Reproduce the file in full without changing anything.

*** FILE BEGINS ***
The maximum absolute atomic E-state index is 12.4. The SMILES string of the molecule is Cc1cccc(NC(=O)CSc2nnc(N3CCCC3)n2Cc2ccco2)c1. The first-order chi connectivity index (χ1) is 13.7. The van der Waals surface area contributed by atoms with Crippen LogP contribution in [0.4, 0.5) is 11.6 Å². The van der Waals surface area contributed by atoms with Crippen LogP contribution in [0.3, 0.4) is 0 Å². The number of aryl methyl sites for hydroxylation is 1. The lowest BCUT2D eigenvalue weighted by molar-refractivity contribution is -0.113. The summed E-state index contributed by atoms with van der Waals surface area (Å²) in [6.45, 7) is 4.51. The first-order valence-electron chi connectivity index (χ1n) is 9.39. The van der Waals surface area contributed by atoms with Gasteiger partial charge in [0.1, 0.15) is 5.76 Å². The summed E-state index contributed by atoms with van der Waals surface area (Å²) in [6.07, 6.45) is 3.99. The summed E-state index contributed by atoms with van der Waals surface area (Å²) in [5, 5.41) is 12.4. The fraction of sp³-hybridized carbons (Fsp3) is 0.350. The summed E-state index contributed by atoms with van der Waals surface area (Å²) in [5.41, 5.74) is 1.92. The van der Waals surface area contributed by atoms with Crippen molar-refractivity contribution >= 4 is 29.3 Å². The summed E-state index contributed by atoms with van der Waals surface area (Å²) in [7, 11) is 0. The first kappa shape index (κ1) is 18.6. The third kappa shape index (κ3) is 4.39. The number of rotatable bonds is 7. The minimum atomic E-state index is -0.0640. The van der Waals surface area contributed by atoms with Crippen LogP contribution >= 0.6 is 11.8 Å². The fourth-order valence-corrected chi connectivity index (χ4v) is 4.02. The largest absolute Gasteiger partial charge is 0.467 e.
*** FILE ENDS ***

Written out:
The maximum absolute atomic E-state index is 12.4. The SMILES string of the molecule is Cc1cccc(NC(=O)CSc2nnc(N3CCCC3)n2Cc2ccco2)c1. The first-order chi connectivity index (χ1) is 13.7. The van der Waals surface area contributed by atoms with Crippen LogP contribution in [0.4, 0.5) is 11.6 Å². The van der Waals surface area contributed by atoms with Crippen LogP contribution in [0.3, 0.4) is 0 Å². The number of aryl methyl sites for hydroxylation is 1. The lowest BCUT2D eigenvalue weighted by molar-refractivity contribution is -0.113. The summed E-state index contributed by atoms with van der Waals surface area (Å²) in [6.45, 7) is 4.51. The first-order valence-electron chi connectivity index (χ1n) is 9.39. The van der Waals surface area contributed by atoms with Gasteiger partial charge in [0.1, 0.15) is 5.76 Å². The summed E-state index contributed by atoms with van der Waals surface area (Å²) in [6.07, 6.45) is 3.99. The summed E-state index contributed by atoms with van der Waals surface area (Å²) in [5, 5.41) is 12.4. The fraction of sp³-hybridized carbons (Fsp3) is 0.350. The summed E-state index contributed by atoms with van der Waals surface area (Å²) in [5.41, 5.74) is 1.92. The van der Waals surface area contributed by atoms with Crippen molar-refractivity contribution >= 4 is 29.3 Å². The summed E-state index contributed by atoms with van der Waals surface area (Å²) in [7, 11) is 0. The first kappa shape index (κ1) is 18.6. The third kappa shape index (κ3) is 4.39. The number of rotatable bonds is 7. The minimum atomic E-state index is -0.0640. The van der Waals surface area contributed by atoms with Crippen LogP contribution >= 0.6 is 11.8 Å². The fourth-order valence-corrected chi connectivity index (χ4v) is 4.02. The largest absolute Gasteiger partial charge is 0.467 e.